Volcanoes National Park is the oldest of the wildlife protected areas in Africa; originally set up to protect the Mountain Gorillas from poachers.  The park is 160 square kilometers in size and is a part of the larger Virunga system that crosses the Ugandan, Rwandan and Democratic Republic of Congo borders.

In 1967 Dian Fossey, the American Zoologist moved her research from the forests of the Congo to the Volcanoes due to insecurity in the Congo and set up the Karisoke Research Center.  Here between the Bisoke and Karisimbi volcano mountains, she continued her research and advocacy work relating to the endangered Mountain Gorillas.  Fossey spearheaded the conservation campaign of the Silverbacks (the male Mountain Gorillas) and their families, and mobilized activities to fight the poaching in the area.  Fossey was murdered in 1985 and buried at the Research Center next to her favorite gorilla, Digit.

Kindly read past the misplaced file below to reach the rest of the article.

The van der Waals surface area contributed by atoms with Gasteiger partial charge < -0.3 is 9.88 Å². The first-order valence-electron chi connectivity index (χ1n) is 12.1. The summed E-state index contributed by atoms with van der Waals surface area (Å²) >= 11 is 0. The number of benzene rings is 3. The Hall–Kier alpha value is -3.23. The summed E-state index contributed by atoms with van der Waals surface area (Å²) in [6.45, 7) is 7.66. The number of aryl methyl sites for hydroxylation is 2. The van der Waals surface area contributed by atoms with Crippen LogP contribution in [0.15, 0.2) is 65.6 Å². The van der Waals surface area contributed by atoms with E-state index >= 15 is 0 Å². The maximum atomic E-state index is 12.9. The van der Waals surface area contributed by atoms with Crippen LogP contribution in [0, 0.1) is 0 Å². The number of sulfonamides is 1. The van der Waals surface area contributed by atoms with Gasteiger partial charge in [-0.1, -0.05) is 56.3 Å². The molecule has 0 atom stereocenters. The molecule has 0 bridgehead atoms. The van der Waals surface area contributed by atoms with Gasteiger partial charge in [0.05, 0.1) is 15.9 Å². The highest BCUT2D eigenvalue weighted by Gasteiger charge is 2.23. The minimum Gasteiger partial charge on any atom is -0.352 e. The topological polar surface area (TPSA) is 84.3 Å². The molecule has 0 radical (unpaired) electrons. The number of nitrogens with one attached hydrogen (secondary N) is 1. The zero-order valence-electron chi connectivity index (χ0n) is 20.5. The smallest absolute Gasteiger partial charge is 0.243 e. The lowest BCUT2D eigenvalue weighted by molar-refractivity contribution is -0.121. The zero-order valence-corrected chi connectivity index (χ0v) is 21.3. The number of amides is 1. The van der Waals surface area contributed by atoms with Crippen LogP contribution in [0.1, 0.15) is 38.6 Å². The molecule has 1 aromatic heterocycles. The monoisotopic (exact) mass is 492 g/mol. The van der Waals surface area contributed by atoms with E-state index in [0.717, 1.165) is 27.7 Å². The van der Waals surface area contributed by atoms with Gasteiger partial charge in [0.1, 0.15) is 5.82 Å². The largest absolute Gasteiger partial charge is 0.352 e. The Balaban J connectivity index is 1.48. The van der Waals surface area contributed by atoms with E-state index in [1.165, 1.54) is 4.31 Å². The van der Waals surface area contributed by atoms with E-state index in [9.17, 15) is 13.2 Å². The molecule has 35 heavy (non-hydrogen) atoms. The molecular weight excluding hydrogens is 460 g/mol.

Volcanoes National Park is not only the home of the Mountain Gorillas, but there are many Primates including the endangered Golden Monkeys.  Because of the variety of landscaped in the park, there are many mammals roaming about, including the spotted Hyena, Buffalo, Elephant, Black-Fronted Duiker and the Bushbuck.  The park has almost 200 species of birds, 29 endemic to the Rwenzori Mountains and the Virungas.

For tourists, there are endless numbers of activities besides the animals; the indigenous people offer incredible cultural activities in various locations, as well as mountain climbing on the volcanoes, forest trails and bat caves, the largest of which is 2 kilometers in length.